Scientists Link The Pill to Depression and Doctors Can No Longer Ignore it
The University of Copenhagen conducted a nationwide study and found a potential linkage between pharmaceutical contraceptives and depression in young women. The study included one million Danish women between the ages of 15 and 34 making the study the largest of its kind.
The Danish study's researchers found that women who took the birth combined oral contraceptive were 23% more likely to develop depression, while those who took progestin-only pills (otherwise known as, mini-pills) were 34% more likely to develop depression. The research team's findings then discovered that teenage girls who took the pill were as high as 80% more likely to develop depression, while the females who took the mini-pill were twice as likely than those who took the combination of the two. The research team additionally learned that women who took the alternative to birth control pills - IUS/coil, patch or ring - were at a much greater risk of developing depression than either group taking the pill/mini-pill.
The University of Copenhagen's findings is disturbing when given that the significant number of women affected in the study, were in fact, just a small representation of a much larger demographic. Currently, there are millions of young women throughout the globe are presently taking a daily regimen of pills that could cause severe, psychological illness. Not to mention, these unaware teenage girls and young women are encouraged to take these pills by their family physician.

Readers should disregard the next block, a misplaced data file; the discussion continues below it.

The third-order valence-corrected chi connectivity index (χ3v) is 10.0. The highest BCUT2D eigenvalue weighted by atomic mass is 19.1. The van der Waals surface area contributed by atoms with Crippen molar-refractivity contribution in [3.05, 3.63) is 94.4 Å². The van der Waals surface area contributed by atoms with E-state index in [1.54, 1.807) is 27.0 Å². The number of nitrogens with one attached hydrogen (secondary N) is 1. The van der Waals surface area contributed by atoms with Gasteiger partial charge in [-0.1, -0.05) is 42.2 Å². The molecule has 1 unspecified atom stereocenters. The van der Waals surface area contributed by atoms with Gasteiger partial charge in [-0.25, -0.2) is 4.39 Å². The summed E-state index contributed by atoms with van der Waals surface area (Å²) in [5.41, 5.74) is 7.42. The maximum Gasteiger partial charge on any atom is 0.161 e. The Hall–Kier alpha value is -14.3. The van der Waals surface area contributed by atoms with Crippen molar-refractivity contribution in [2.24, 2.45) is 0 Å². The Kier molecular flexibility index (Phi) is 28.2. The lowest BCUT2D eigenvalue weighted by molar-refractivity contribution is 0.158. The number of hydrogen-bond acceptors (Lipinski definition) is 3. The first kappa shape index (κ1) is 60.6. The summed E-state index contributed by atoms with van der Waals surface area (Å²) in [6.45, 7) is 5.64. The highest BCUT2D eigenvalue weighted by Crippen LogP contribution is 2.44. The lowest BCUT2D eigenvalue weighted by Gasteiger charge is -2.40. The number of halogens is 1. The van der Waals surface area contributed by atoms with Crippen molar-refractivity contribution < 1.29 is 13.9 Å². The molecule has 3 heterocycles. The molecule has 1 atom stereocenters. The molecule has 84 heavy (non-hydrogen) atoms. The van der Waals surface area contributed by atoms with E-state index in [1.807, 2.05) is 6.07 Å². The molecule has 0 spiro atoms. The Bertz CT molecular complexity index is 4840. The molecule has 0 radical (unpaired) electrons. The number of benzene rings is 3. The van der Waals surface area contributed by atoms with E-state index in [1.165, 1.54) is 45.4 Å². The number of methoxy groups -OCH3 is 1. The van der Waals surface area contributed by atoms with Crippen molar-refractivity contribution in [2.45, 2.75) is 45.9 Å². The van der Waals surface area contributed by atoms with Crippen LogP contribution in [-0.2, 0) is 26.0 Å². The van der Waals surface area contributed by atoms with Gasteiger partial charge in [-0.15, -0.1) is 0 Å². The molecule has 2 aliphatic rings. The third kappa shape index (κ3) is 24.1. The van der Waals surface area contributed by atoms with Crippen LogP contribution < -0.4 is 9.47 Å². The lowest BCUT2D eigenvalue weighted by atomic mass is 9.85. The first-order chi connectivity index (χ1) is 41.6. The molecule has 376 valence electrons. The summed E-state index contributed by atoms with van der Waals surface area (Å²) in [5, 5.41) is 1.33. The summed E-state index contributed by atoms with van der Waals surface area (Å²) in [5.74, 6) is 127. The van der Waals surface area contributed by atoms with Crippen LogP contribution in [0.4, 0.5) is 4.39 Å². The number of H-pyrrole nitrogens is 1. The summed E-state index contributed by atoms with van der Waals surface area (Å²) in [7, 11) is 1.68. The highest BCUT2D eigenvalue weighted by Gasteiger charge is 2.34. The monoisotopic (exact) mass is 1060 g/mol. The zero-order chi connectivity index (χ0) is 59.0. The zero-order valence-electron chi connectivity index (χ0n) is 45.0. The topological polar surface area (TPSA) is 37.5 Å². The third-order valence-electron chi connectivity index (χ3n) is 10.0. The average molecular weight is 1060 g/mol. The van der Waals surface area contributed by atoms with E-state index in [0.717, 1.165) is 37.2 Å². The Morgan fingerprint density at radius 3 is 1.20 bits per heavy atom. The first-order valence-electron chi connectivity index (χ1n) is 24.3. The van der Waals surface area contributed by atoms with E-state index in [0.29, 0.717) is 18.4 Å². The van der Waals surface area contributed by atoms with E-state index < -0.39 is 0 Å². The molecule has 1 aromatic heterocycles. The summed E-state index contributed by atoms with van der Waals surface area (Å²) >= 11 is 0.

So, should parents put their teenage daughter on a contraceptive?
Putting your child on a contraceptive is risky to do and not to do. It is up to the parents to decide whether or not their child is psychologically suited to withstand the potential dangers of taking birth control. However, there are new advances in contraceptives that may be an option for parents to consider.
Advances in Birth Control May Be a Good Alternative for Teens
In recent years, there have been newly developed advances in birth control. One of these advances is known as long-acting reversible contraceptives ( LARCs). The encouraging news is that LARCs eliminate the need to take a pill every day and, perhaps more encouragingly, LARCs typically come with less severe side effects than those of the pill. This suggests that LARCs may be the best option for parents who are wary of the possible depressive side effects that a traditional birth control may have on their child.
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A newly published study from the University of Copenhagen has confirmed a link between hormonal contraceptives and depression. The largest of its kind, with one million Danish women between the ages of 15 and 34 tracked for a total of 13 years, it’s the kind of study that women such as me, who have experienced the side-effects of birth control-induced depression first hand, have been waiting for.